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Saxmundham: Charity scheme’s seven ‘S’ words for sun-savvy pupils

10:00 06 August 2014

Schoolchildren take part in a sun awareness campaign

Schoolchildren take part in a sun awareness campaign


Some 500 primary school pupils across six Suffolk schools were given tips on how to keep safe in the sun, as part of a charity scheme.


The talks, given in and around Saxmundham by Debbie Logan, the cancer specialist educator from Cancer Campaign in Suffolk, were part of the charity’s Knowledge for Life programme, which aims to educate as many people in Suffolk as possible about the importance of detecting cancer in its early stages.

The sun awareness project was supported by the Rotary Club of Saxmundham, which also funded a box of props used to interact with the children about how to protect themselves from the sun, including hat styles and clothing that best provide protection.

All children went away with seven special S words: ‘slip’ on a T-shirt, ‘slap’ on a hat, ‘slop’ on the sun cream, ‘slide’ on the sunglasses, ‘seek’ the shade, ‘swallow’ some water, and know your ‘skin’ colour. They were also encouraged to spend time outside in the early or late part of the day without protection to increase their vitamin D intake, and learned that the sun’s rays can still burn on cloudy days.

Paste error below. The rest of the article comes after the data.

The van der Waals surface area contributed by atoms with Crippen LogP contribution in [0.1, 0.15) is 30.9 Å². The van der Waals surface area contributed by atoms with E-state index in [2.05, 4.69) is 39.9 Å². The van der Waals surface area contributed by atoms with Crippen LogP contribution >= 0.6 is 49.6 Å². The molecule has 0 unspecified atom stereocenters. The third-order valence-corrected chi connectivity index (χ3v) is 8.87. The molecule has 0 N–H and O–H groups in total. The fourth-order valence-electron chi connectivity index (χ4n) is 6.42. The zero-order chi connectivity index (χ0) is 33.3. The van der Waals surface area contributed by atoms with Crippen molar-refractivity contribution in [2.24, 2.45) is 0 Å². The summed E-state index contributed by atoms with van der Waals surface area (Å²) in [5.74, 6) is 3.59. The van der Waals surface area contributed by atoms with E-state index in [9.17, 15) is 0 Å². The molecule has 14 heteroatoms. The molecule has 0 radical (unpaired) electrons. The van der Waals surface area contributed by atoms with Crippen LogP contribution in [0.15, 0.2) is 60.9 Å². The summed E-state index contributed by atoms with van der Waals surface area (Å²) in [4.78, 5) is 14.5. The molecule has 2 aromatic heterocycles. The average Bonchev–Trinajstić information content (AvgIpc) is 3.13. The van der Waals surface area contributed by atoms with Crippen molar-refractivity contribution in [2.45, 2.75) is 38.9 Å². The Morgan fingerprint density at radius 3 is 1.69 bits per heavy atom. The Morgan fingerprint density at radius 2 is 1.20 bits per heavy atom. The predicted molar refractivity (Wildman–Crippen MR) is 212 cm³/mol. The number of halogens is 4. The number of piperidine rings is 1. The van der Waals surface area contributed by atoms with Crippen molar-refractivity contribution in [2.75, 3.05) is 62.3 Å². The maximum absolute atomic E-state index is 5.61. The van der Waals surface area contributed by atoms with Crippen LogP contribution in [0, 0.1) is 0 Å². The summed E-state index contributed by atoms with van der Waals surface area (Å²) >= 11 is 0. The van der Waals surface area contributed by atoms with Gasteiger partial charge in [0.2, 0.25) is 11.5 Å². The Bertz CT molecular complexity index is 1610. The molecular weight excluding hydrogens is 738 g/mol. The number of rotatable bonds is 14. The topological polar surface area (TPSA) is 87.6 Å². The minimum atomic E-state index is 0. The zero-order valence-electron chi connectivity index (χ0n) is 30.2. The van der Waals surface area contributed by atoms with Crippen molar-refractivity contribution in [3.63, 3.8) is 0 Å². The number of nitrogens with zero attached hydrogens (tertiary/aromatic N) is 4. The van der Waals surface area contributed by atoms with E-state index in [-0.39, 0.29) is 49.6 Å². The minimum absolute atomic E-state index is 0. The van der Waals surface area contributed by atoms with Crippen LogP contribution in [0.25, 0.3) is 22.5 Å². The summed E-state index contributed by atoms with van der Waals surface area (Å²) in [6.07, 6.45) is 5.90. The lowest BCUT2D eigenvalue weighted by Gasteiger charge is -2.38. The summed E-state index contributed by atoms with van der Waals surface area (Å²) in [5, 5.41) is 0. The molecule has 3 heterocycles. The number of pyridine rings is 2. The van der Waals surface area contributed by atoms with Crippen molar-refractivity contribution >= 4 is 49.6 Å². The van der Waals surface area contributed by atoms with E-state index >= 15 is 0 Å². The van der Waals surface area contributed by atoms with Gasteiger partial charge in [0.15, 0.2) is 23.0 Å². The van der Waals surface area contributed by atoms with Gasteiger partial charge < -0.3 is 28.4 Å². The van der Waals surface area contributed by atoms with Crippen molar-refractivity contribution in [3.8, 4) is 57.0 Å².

Val Jones, head teacher of both Charsfield and Dennington primary schools, said: “The children enjoyed the talk and seem to be more sun aware – wearing hats, drinking plenty of water, finding shade to keep cool and applying sun cream, particularly on sports day.”

Jon James from the Saxmundham Rotary Club said: “We hope that the message will go out from these pupils to parents and family members, which in the long term will help to reduce the incidence of skin cancers.”

Next year, the Rotary Club will again help to fund the programme, and other local primary schools have the opportunity to take part.

Debbie Logan also speaks to local businesses and community groups, raising awareness of specific cancers, beneficial lifestyle choices, the early signs and symptoms, how to self-examine, and the importance of the national screening and help that is available. She said: “The more people I can get the messages across to, the more people will survive cancer because they will have a greater chance of detecting it in the early stages.”

If a school or group would like to take part in the sun awareness scheme next year, or you would like to book a cancer awareness talk or support any of the charity’s projects, go online at ccisuffolk.org or call 01473 211884.



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